Karoline, an LGBTQ student, wants a place where she can meet people who will accept her for who she is. Enoch, a standout high school football anxious to become his own person, lives with his sister. Christina lives at home with a strong-willed mother, who feels Christina needs to consider the financial undertaking in attending college. All three are passionate about going to college and they want their peers to undertake the collegiate journey as well. At the heart of the narrative is the personal statement that explains why each student wants to go their respective schools.

Karoline is a colorful character who had twenty-three absences in her first year of high school has progressed to where she has perfect attendance in her senior year. Enoch faces obstacles that include a mother who lives in a homeless shelter and a lower than desired grade-point-average from the college of his choice, Cortland. Christina, whose mother financed her older brother’s college education, has reservations in supporting Christina’s college choice. Christina’s brother has been out of work for the last four years and her mother has had her work hours reduced.

While all three students wind up attending college, difficult choices are made along the way and challenging issues are revealed surrounding their pursuit of higher education.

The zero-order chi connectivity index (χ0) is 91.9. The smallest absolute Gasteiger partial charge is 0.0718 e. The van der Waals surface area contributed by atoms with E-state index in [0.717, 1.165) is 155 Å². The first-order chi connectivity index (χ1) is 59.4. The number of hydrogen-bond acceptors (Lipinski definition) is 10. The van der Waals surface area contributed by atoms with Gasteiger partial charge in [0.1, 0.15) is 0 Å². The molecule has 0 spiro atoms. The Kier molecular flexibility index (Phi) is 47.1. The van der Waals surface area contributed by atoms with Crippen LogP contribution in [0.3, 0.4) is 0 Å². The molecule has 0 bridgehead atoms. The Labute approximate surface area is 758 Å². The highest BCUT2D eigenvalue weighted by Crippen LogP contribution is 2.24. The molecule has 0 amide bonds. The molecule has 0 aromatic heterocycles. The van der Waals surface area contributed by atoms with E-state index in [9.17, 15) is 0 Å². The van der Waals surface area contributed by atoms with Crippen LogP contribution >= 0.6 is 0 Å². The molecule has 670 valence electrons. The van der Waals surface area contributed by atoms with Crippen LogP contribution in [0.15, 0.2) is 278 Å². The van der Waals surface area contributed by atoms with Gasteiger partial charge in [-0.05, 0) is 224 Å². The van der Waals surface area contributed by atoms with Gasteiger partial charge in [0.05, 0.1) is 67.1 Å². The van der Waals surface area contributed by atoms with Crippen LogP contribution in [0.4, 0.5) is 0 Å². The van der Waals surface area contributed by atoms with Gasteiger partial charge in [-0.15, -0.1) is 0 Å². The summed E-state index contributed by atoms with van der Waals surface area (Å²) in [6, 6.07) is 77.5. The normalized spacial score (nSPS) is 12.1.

Personal Statement will have its U.S. broadcast premiere on public television’s WORLD Channel and PBS on Tuesday, October 23, 2018 at 8:00 pm. This is a film that needs to be seen and the issues it raises need to be addressed sooner rather than later. Highly recommended.

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Four Documentary Projects Receive First-Ever AFI DOCS/NBCUniversal Impact Grants

AFI announced the four documentary projects that will receive funding from the first-ever AFI DOCS/NBCUniversal Impact Grants. The grants will support the outreach and social action campaigns for the projects, which screened at AFI DOCS 2015 and participated in the inaugural AFI DOCS Impact Lab, a two-day filmmaker workshop that engaged participants with policymakers pursuing social change across a range of issues.

The documentary projects receiving a total of $75,000 in support from the 2015 AFI DOCS/NBCUniversal Impact Grants are:

THE CONVERSATION
Blair Foster (Director/Producer), Geeta Gandbhir (Director/Producer), Jessica Jones (Impact Producer)